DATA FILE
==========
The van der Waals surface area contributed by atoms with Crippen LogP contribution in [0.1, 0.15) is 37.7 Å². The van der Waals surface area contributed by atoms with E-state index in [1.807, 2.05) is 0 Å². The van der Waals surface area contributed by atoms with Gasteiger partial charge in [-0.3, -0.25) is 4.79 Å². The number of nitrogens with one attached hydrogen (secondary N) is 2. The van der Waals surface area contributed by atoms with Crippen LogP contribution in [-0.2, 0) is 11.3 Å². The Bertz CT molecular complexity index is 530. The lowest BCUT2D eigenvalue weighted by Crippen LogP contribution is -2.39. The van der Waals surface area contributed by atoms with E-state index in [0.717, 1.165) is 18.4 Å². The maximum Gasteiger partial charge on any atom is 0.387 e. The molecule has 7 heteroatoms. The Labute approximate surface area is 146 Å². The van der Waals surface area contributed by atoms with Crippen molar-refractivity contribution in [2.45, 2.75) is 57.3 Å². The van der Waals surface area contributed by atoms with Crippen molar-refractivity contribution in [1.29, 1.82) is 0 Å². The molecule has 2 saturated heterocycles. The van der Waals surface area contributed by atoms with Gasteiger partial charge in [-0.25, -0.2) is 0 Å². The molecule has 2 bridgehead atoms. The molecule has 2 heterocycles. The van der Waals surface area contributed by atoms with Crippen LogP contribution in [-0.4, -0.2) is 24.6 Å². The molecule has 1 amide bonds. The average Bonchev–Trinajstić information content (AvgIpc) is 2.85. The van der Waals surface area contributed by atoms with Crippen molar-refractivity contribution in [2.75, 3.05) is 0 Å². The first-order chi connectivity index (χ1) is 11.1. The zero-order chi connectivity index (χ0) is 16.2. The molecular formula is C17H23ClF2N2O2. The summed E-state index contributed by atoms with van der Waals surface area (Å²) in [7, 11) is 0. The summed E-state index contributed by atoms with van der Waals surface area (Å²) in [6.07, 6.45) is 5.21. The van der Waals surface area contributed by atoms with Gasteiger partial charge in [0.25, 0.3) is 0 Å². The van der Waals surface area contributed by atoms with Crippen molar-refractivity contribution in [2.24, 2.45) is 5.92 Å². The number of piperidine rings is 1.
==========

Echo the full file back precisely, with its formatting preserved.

The van der Waals surface area contributed by atoms with Crippen LogP contribution in [0.1, 0.15) is 37.7 Å². The van der Waals surface area contributed by atoms with E-state index in [1.807, 2.05) is 0 Å². The van der Waals surface area contributed by atoms with Gasteiger partial charge in [-0.3, -0.25) is 4.79 Å². The number of nitrogens with one attached hydrogen (secondary N) is 2. The van der Waals surface area contributed by atoms with Crippen LogP contribution in [-0.2, 0) is 11.3 Å². The Bertz CT molecular complexity index is 530. The lowest BCUT2D eigenvalue weighted by Crippen LogP contribution is -2.39. The van der Waals surface area contributed by atoms with E-state index in [0.717, 1.165) is 18.4 Å². The maximum Gasteiger partial charge on any atom is 0.387 e. The molecule has 7 heteroatoms. The Labute approximate surface area is 146 Å². The van der Waals surface area contributed by atoms with Crippen molar-refractivity contribution in [2.45, 2.75) is 57.3 Å². The van der Waals surface area contributed by atoms with Crippen molar-refractivity contribution in [1.29, 1.82) is 0 Å². The molecule has 2 saturated heterocycles. The van der Waals surface area contributed by atoms with Gasteiger partial charge in [-0.25, -0.2) is 0 Å². The molecule has 2 bridgehead atoms. The molecule has 2 heterocycles. The van der Waals surface area contributed by atoms with Crippen LogP contribution in [-0.4, -0.2) is 24.6 Å². The molecule has 1 amide bonds. The average Bonchev–Trinajstić information content (AvgIpc) is 2.85. The van der Waals surface area contributed by atoms with Crippen molar-refractivity contribution in [2.75, 3.05) is 0 Å². The first-order chi connectivity index (χ1) is 11.1. The zero-order chi connectivity index (χ0) is 16.2. The molecular formula is C17H23ClF2N2O2. The summed E-state index contributed by atoms with van der Waals surface area (Å²) in [7, 11) is 0. The summed E-state index contributed by atoms with van der Waals surface area (Å²) in [6.07, 6.45) is 5.21. The van der Waals surface area contributed by atoms with Gasteiger partial charge in [0.25, 0.3) is 0 Å². The van der Waals surface area contributed by atoms with Crippen molar-refractivity contribution in [2.24, 2.45) is 5.92 Å². The number of piperidine rings is 1.